A bit of good news during the November gloom: in the past week we had the offer of a contract from Policy Press (UK) for a book entitled Gender Inequalities in Tech-Driven Research and Innovation: Living the Contradiction which will deal with much of the research and many of the findings of our work in Nordwit. The book is likely to be published in the spring of 2022, so just when or immediately after our 5 years of Nordwit have finished. Writing it will keep us occupied during the next few months.

Among the issues that will be discussed in this volume is the question of how women arrive in tech-driven professions. Clearly at present we live in an age of workplace transformation as a function of the increasing technologization of workplaces. We have all found this during covid-19 when the need to work online – for those who can – has become paramount. For some this means that in the foreseeable future they will not return to an office; indeed, they may never. Simultaneously in many countries the acceleration of online retail etc. has changed both producer and consumer behaviour significantly. As I write this, one of the largest retail chains in the UK, Arcadia, is about to call in the receivers, with a potential loss of some 13,000 jobs. One reason for this business collapse is the massive move from offline to online shopping. For the 13,000 people whose job is at risk the immediate question is, where will they find new work? And what sort of skills will they need to make it in the new technologized/-ing workplaces? As we (still) struggle with zoom, even after months of self-taught adaptation to the new work situation, we note that many of us now inhabit technologized work places that were analogue in the past. This also means that our adaptation to our technologized work places has occurred in a context where we were not specifically trained for this.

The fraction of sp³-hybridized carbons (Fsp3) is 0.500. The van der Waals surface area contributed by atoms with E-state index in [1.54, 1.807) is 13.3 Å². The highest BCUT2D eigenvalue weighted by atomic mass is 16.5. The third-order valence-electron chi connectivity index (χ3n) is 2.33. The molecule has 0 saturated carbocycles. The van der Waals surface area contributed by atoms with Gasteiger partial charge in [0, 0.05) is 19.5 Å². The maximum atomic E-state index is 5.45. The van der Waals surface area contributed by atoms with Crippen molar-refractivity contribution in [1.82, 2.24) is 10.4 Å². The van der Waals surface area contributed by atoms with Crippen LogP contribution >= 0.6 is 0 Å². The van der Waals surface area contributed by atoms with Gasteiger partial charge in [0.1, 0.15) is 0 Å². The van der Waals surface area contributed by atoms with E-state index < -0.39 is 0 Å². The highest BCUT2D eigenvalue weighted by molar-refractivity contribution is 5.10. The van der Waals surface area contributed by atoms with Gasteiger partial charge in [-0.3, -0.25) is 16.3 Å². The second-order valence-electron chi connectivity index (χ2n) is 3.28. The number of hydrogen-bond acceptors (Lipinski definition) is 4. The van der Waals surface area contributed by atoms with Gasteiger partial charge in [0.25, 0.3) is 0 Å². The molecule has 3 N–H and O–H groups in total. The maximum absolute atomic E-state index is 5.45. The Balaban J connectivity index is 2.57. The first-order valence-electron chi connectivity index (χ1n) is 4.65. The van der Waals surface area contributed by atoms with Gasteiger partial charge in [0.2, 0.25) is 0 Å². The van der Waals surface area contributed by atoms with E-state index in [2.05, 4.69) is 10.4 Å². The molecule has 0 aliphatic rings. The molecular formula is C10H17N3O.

Some of the studies in Nordwit have shown that women in particular arrive in technologized work places and work in tech-driven careers without necessarily having been educated or trained for this. They therefore do not make the education statistics (e.g. OECD) that detail the gendered structures of education. This also means that these statistics do not necessarily predict accurately what happens subsequently in people’s working lives. And: many jobs that are highly technologized are not necessarily labelled as such: the work of a university lecturer now is significantly different from what it was even a year ago. Covid-19 has certainly changed the world of work.

Gabriele Griffin